I tap my nose. ‘Never you mind.’

In fact I’m heading back to Orchard Cottage where BJ’s ready with the pipe.


The auditorium’s emptying, still some smoke from the finale, a babble of conversation. I’m watching from the lighting box. Filmic detachment. See Gentle Giant talking to Gandalf. The signature tune for the bouncers is turned down low. Exit music.

BJ’s scanning the place. Ready for the pub. Biggles and Taff are laughing together.

No sign of The Big Cheese. Oh well. 

I exit the lighting box to trot down the stairs to stage. The Commander hurries up past. ‘Saw the Head being collared by some parents.’

Gentle Giant addresses me when I reach the apron. ‘To be honest I came with some misgivings, but there’s no denying its literary merit. Very thought provoking.’

BJ rushes up. ‘Fuckin’ great, man. Love all that swearing.’ He leans in, more quietly. ‘Did you see that wanker, Bland?’ 

Mister Bland is an anodyne Geography teacher. ‘No.’ 

‘Walked out before the interval.’

Oh well.

The cast are reappearing, wiping off make-up, hugging friends, family. Fizz comes bouncing up, all smiles. ‘Did you enjoy it?’

Balls is there too. ‘How do you think it went, sir?’

‘What happened at the start? Missed some lines somewhere.’

‘It’s those cues. Sorry. Maybe tomorrow.’

Rubber Man is with his mum and dad. Dad pumps my hand. ‘I’d not heard of it before; didn’t know what to expect. Thank you for all your work.’

‘Pleasure. He’s so expressive. Makes it easy for me.’

Twinkletoes joins us. ‘Hi, sir. Was I butch enough tonight?’

I laugh. ‘Very macho.’

Gandalf comes up; growls. ‘Trying to clear up. Let’s be having you.’ There’s a Silk Cut behind his ear.

Next morning, after aspirin and coffee I check my pigeonhole. A figure appears at my side fiddling in the post. It’s Mister Bland. Should I say something? ‘Think I saw you at the play last night.’

‘Yes.’ There’s a silence. ‘I’m afraid it wasn’t my cup of tea. Not suitable for a school.’ He stops fiddling. ‘What’s the Head said?’


He raises an eyebrow. ‘I find it hard to believe that he could endorse such a project.’ He waves his post at me. ‘Especially as we’re trying to boost numbers. I can’t believe any prospective parent would allow their child to come to a school that condones such poor taste. Sorry, but that’s my opinion.’ And off he goes.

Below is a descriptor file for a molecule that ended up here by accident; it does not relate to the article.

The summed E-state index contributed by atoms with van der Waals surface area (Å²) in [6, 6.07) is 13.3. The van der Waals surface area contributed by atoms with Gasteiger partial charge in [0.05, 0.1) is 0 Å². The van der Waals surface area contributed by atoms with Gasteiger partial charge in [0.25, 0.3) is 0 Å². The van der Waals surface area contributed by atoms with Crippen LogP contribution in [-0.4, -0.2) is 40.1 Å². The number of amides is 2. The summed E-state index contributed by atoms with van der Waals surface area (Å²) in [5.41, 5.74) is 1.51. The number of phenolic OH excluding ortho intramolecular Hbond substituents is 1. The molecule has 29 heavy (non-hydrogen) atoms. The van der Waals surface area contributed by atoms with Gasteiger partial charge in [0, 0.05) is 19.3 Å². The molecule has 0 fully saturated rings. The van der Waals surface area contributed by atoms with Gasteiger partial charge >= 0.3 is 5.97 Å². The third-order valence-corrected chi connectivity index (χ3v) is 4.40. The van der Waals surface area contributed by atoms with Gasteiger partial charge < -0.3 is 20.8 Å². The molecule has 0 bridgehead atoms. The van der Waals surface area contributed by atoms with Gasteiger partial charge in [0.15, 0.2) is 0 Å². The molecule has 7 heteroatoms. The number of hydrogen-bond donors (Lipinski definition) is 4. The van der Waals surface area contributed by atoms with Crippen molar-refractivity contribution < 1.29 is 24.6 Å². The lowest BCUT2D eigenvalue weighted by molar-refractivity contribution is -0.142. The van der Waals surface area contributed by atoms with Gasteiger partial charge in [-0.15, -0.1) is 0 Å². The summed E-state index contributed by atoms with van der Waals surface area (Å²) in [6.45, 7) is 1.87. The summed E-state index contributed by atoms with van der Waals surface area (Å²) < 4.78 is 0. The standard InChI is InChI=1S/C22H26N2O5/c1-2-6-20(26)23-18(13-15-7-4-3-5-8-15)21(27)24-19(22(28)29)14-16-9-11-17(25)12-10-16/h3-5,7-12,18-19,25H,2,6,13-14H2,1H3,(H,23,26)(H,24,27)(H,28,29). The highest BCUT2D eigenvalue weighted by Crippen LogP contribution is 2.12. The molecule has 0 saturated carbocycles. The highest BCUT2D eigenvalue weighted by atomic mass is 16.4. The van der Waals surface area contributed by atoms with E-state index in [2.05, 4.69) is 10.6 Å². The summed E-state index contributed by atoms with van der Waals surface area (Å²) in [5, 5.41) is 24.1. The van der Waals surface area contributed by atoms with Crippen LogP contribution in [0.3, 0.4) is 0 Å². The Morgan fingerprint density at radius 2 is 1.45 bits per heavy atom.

I scan the rest of my post.

After assembly The Big Cheese calls me into his study. ‘Shut the door.’

Oh oh.

He indicates a seat.

‘I’ve heard from a few parents about “Bouncers.” Some last night, and some this morning.’

Here we go.

‘Thought I’d pass on their feedback.’ He opens an envelope. Starts to read. ‘“Such a bold choice. I went in trepidation but came away uplifted. I haven’t laughed as much for such a long time.”’  He pulls out another. ‘“I was thinking I don’t want to go. A school production? But I came away with a huge smile on my face.”’

He waves the papers. ‘There are others. Similar ilk.’

Wow. ‘Thank you. That’s reassuring. I take it you haven’t heard from Mister Bland then?’ 

He looks at me over specs. ‘He came to see me first thing. Not a happy camper.’ 

‘What about you?’

He removes his specs. Purses his lips. ‘Not keen on the language if I’m honest; but I can see why you wanted to put it on. I thought the four actors were stunning.’

‘Thank you.’

‘I don’t imagine it’ll be everyone’s cup of tea. The Marmite effect I expect. It’ll be interesting to see how audience numbers go now.’

‘There’s a party from St George’s coming tonight. Their Drama Director’s bringing his students. And ticket sales have picked up already.’

‘Well,’ he considers. ‘I was invited to St George’s last production. “The Boy Friend.” Very slick, but perhaps lacking that raw edge? With my marketing hat on, we’ve positioned ourselves as the antithesis of them as far as drama is concerned.’ He hesitates. ‘Hope we’ve not made a mistake.’ 


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The Dance of the Knights from “Romeo and Juliet” Op. 64 Act I The Baltimore Symphony Orchestra -  Prokofiev

It’s a shame for me that this piece of music has become associated with the UK TV programme “The Apprentice” because before that, it was absolutely my tie to a production of “Bouncers” that I directed back in the early 2000’s. It’s a great show…full of belly laughs, some underlying violence, yet hugely poignant. This piece announces the bouncers for the first time on stage and creates absolutely that feeling of immense power underneath their black-tie respectability.

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About the Author: Richard Parsons

Richard Parsons - Musicto Curator

I’ve been fascinated with writing since I was a youngster; creative writing in English lessons was my favourite part of school life along with swapping music with mates or playing sport.

When I decided to quit teaching after many happy years, I applied for and won a scholarship to do a Masters at Plymouth Uni in Creative Writing. Drama was really the main string to my bow, but I soon became hooked on the idea of crafting short stories, and, eventually, the longer form of narrative. After graduating with a distinction, I cut my teeth writing for women’s magazines, but this was never in my own “voice” and was always formulaic. “Given Circumstances” is the real me.

Hope you enjoy it!